Henriikka: A childhood accident eventually led to an implant
“I was twelve when one of my front teeth broke on a playground slide. It was initially repaired with a plastic material which had to be replaced several times as it came off. When I was twenty, the tooth became sore. It was discovered that the strong jolt had damaged the root of the tooth.
I received root canal therapy for the tooth, but my dentist warned me that at some point it would become necessary to replace the tooth with laminate or possibly an entirely new tooth, or dental implant. As the root of the tooth was dead, the colour difference between my front teeth became more pronounced over the years. I was surprised by how much darker the tooth became after the root canal therapy in the course of several years.
We eventually decided to replace the whole damaged tooth with an implant. After that, I finally felt that I had recovered my tooth.”
Elina: We easily forget our overall well-being
“Some three or four years ago, when I was on my summer vacation, I had a moment to stop and reflect on how I really felt. I felt pain in my lower jaw but I thought that there could not be anything wrong with my teeth, as I had just had root canal therapy.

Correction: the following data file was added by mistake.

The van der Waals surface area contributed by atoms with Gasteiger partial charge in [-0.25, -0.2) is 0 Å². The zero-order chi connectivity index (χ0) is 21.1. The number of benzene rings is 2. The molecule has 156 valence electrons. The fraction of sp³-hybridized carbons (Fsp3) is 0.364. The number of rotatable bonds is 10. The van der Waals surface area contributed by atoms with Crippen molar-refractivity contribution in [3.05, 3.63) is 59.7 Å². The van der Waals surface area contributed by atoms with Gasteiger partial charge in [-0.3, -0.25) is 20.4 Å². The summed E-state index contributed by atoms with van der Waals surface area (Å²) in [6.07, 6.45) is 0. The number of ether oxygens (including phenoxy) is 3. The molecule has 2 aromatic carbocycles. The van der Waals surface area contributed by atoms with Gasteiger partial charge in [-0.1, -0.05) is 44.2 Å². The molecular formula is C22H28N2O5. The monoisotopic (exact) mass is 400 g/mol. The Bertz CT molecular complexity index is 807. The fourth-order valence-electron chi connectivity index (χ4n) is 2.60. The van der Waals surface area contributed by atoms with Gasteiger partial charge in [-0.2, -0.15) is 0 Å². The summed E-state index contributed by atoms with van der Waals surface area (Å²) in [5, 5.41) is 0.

I postponed going to see a dentist and soon found myself in a situation where I had been taking painkillers for two days in a row. When I got to the dentist, the situation was bad: I had a huge inflammation in my lower jaw and two of my teeth had to be removed.
We can easily forget and neglect our overall well-being, which today includes dental well-being as a very important factor.
I hope that when I place my own well-being in the hands of someone else in an area I do not know, they will take the matter seriously and look at the whole and tell, based on their expertise, what they see and what they think should be done. To me, that is caring about people.
It is no longer important to me what other people think of me, but it is, however, important that I can see myself as a person with normal teeth.
Fortunately, these things can be fixed so that I do not have to live the rest of my life without the lost teeth.”
Janne: An implant was the best solution
“It was the night of Good Friday, and before going to bed I decided to have a little snack. When I bit into a piece of hard bread I heard something snap and I immediately realised it was a tooth. The next morning I started thinking about where I could find a dentist. I got to see a dentist on Easter Saturday, and he said right off that the tooth could not be repaired satisfactorily.
I started looking in the mirror, grinning and grimacing, and trying to figure out how I felt about the missing tooth. I noticed that even though it was not a front tooth, but a tooth behind the canine, my laughter began to be more restrained. Having reflected on the aesthetic and functional discomfort, I gradually ended up deciding that an implant might be the best solution after all.”